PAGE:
I’ve been trying to simulate a backpacking trip as much as possible without actually backpacking or taking a trip. Each day I go on a hike across a different terrain, and deal with each setback, situation, or slippery slope as best as I can.
(Using the term “slippery slope” is sort of a private joke. I hate the euphemism, finding it beyond trite to nerve-wrackingly painful, but in this case, I mean slippery slope literally.)
My hosts dropped me off at a place called “Trees of Mystery,” a tourist attraction in the Redwood Forest. I’m not much for popular spots, but they assured me it was something I ought to see, and besides, I was nursing a sprained calf muscle and I liked the idea of an easy day.
At the beginning, it was easy — a simple trail to various trees of interest, such as something they called a Cathedral Tree, a group of nine trees that formed a niche where weddings were often held. There were life-size wood carvings telling the tale of Paul Bunyan, but I passed those by. It seemed strange to have wood carvings amongst living trees, sort of like having a pig roast at a petting zoo.
I stood in line for what seemed like an hour to take the tram to the top of the trees. I find standing in line a ridiculous waste of time, and generally forego any treat or torment that I have to wait for in a crowd, but as I listened to the various languages people were speaking, I realized some of my fellow standees had come halfway around the world to see what I was about to walk away from. So I waited, bathed in the giggles of the young women behind me in line.
I ended up in the gondola with those three gigglers. One was obviously the hostess, and when the gondola stopped a third of the way up, she explained that when there wasn’t a lot of people, the tram zipped to the top without stopping. So being there on a busy day had its advantages — I got to see the trees as a whole. (Usually I couldn’t see the trees for the forest — there was no way to step back far enough to see the whole tree.) I could see all the way to the top, and all the way to the bottom, and was amazed that those trees could grow so incredibly tall with only shallow roots.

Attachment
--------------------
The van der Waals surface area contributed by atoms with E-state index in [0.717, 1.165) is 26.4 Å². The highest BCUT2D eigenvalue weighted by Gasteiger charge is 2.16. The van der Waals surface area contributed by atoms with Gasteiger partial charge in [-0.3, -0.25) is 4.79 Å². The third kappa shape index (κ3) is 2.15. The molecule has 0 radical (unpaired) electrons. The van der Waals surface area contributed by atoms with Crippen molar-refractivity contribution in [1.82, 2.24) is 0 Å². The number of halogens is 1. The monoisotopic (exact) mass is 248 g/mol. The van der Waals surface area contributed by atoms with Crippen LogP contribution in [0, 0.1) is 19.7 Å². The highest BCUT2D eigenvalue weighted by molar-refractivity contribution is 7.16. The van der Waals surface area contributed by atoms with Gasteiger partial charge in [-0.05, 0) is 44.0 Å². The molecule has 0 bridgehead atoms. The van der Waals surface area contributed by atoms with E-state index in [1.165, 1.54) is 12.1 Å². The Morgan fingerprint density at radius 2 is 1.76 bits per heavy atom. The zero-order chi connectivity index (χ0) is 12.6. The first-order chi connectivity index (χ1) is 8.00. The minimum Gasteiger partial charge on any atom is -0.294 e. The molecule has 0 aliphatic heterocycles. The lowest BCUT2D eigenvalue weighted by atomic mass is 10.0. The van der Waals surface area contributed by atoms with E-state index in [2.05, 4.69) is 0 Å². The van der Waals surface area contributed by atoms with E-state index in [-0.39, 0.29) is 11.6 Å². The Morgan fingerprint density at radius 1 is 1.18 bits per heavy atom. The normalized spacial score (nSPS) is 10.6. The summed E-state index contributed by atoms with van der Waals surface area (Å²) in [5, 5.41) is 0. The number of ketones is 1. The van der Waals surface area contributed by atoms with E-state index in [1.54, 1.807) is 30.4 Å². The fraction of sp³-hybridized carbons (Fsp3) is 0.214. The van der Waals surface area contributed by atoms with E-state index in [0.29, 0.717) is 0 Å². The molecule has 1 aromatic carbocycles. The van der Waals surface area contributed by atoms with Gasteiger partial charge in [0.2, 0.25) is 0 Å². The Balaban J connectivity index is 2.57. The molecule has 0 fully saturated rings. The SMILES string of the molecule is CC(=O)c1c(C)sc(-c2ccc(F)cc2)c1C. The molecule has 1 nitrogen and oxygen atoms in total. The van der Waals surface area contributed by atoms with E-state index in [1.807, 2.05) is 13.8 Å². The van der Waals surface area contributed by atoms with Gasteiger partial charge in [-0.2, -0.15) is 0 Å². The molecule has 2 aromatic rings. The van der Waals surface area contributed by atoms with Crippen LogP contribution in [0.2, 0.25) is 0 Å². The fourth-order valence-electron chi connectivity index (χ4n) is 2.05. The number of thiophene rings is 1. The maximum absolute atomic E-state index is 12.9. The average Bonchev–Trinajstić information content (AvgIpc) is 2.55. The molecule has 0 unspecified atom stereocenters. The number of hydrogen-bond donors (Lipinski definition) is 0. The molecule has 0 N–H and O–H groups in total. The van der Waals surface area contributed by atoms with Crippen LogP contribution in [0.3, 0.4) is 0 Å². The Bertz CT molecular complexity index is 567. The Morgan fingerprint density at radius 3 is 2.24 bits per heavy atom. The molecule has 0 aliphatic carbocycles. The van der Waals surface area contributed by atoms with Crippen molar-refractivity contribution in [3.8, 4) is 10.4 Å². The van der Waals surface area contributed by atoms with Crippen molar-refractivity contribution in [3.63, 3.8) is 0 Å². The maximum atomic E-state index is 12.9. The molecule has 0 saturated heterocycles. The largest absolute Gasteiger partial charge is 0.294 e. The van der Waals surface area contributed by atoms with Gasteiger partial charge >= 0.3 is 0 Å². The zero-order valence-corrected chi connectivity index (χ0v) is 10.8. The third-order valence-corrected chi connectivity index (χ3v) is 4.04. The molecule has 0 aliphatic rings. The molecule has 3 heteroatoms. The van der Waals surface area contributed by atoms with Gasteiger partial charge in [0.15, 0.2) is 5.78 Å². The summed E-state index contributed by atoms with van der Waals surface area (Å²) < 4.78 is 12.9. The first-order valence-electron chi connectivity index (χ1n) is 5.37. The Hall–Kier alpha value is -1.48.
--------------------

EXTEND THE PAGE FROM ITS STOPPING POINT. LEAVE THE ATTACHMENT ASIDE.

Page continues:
When we arrived at the viewing platform, I took a photo of the tree tops, then headed down via the new “Wilderness Trail.” They claimed the mile-long trail was steep and for experienced hikers only, but people skipped down the trail as if it were a walk in the park (which, technically it was). Silly me. It turns out the skippers were from Switzerland, so the path was nothing to them. But oh, my — that trail really was STEEP. More than 45 degrees in spots. Part of the trail, I had to descend sideways, and so very slowly. Several people fell on those very slippery slopes, but I managed to keep my feet, mostly because I had good tread on my trail runners and I used two sticks.
The gigglers had also chosen to walk down, and they heeded my advice to use the walking sticks provided. They kindly waited for me when I got too far behind, and their giggles were a cheerful accompaniment to the ordeal.
I made it to the bottom without mishap. If nothing else, such excruciating hikes are teaching me that it doesn’t matter how fast or sure footed others are. It doesn’t matter how long or short, how hard or easy the hike. All that matters is the next step.
(Pat Bertram is the author of the suspense novels Light Bringer, More Deaths Than One, A Spark of Heavenly Fire, and Daughter Am I. Bertram is also the author of Grief: The Great Yearning, “an exquisite book, wrenching to read, and at the same time full of profound truths.”)